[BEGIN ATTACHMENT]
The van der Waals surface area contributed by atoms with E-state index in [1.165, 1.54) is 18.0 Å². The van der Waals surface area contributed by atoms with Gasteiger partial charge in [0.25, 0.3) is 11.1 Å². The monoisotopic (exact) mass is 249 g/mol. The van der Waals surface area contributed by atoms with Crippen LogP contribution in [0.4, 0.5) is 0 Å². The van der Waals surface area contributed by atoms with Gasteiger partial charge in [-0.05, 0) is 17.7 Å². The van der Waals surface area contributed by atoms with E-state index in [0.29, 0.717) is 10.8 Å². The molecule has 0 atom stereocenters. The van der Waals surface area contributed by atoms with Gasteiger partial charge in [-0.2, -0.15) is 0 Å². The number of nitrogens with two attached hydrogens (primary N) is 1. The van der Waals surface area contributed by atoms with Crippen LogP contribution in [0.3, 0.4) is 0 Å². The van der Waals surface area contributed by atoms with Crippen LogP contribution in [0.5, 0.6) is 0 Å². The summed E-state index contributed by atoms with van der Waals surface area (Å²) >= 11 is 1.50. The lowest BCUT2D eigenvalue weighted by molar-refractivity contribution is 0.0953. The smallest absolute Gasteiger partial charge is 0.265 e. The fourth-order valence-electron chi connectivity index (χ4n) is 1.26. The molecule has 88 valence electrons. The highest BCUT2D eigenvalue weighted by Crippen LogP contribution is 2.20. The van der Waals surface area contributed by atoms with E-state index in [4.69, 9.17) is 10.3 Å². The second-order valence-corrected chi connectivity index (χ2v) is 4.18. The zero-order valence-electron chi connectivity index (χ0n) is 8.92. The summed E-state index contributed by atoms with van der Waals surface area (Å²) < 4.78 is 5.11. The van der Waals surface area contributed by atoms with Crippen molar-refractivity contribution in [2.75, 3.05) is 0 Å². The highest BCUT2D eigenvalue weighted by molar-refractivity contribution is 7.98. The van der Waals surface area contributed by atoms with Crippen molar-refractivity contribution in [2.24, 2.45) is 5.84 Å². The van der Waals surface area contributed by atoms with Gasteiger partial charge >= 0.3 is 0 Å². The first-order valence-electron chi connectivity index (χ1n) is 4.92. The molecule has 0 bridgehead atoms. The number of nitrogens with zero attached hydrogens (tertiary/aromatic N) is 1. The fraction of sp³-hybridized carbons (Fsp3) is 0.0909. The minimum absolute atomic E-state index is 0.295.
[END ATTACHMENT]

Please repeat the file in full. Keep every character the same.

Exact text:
The van der Waals surface area contributed by atoms with E-state index in [1.165, 1.54) is 18.0 Å². The van der Waals surface area contributed by atoms with Gasteiger partial charge in [0.25, 0.3) is 11.1 Å². The monoisotopic (exact) mass is 249 g/mol. The van der Waals surface area contributed by atoms with Crippen LogP contribution in [0.4, 0.5) is 0 Å². The van der Waals surface area contributed by atoms with Gasteiger partial charge in [-0.05, 0) is 17.7 Å². The van der Waals surface area contributed by atoms with E-state index in [0.29, 0.717) is 10.8 Å². The molecule has 0 atom stereocenters. The van der Waals surface area contributed by atoms with Gasteiger partial charge in [-0.2, -0.15) is 0 Å². The number of nitrogens with two attached hydrogens (primary N) is 1. The van der Waals surface area contributed by atoms with Crippen LogP contribution in [0.3, 0.4) is 0 Å². The van der Waals surface area contributed by atoms with Crippen LogP contribution in [0.5, 0.6) is 0 Å². The summed E-state index contributed by atoms with van der Waals surface area (Å²) >= 11 is 1.50. The lowest BCUT2D eigenvalue weighted by molar-refractivity contribution is 0.0953. The smallest absolute Gasteiger partial charge is 0.265 e. The fourth-order valence-electron chi connectivity index (χ4n) is 1.26. The molecule has 88 valence electrons. The highest BCUT2D eigenvalue weighted by Crippen LogP contribution is 2.20. The van der Waals surface area contributed by atoms with E-state index in [4.69, 9.17) is 10.3 Å². The second-order valence-corrected chi connectivity index (χ2v) is 4.18. The zero-order valence-electron chi connectivity index (χ0n) is 8.92. The summed E-state index contributed by atoms with van der Waals surface area (Å²) < 4.78 is 5.11. The van der Waals surface area contributed by atoms with Crippen molar-refractivity contribution in [2.75, 3.05) is 0 Å². The highest BCUT2D eigenvalue weighted by molar-refractivity contribution is 7.98. The van der Waals surface area contributed by atoms with Crippen molar-refractivity contribution in [2.24, 2.45) is 5.84 Å². The van der Waals surface area contributed by atoms with Gasteiger partial charge >= 0.3 is 0 Å². The first-order valence-electron chi connectivity index (χ1n) is 4.92. The molecule has 0 bridgehead atoms. The number of nitrogens with zero attached hydrogens (tertiary/aromatic N) is 1. The fraction of sp³-hybridized carbons (Fsp3) is 0.0909. The minimum absolute atomic E-state index is 0.295.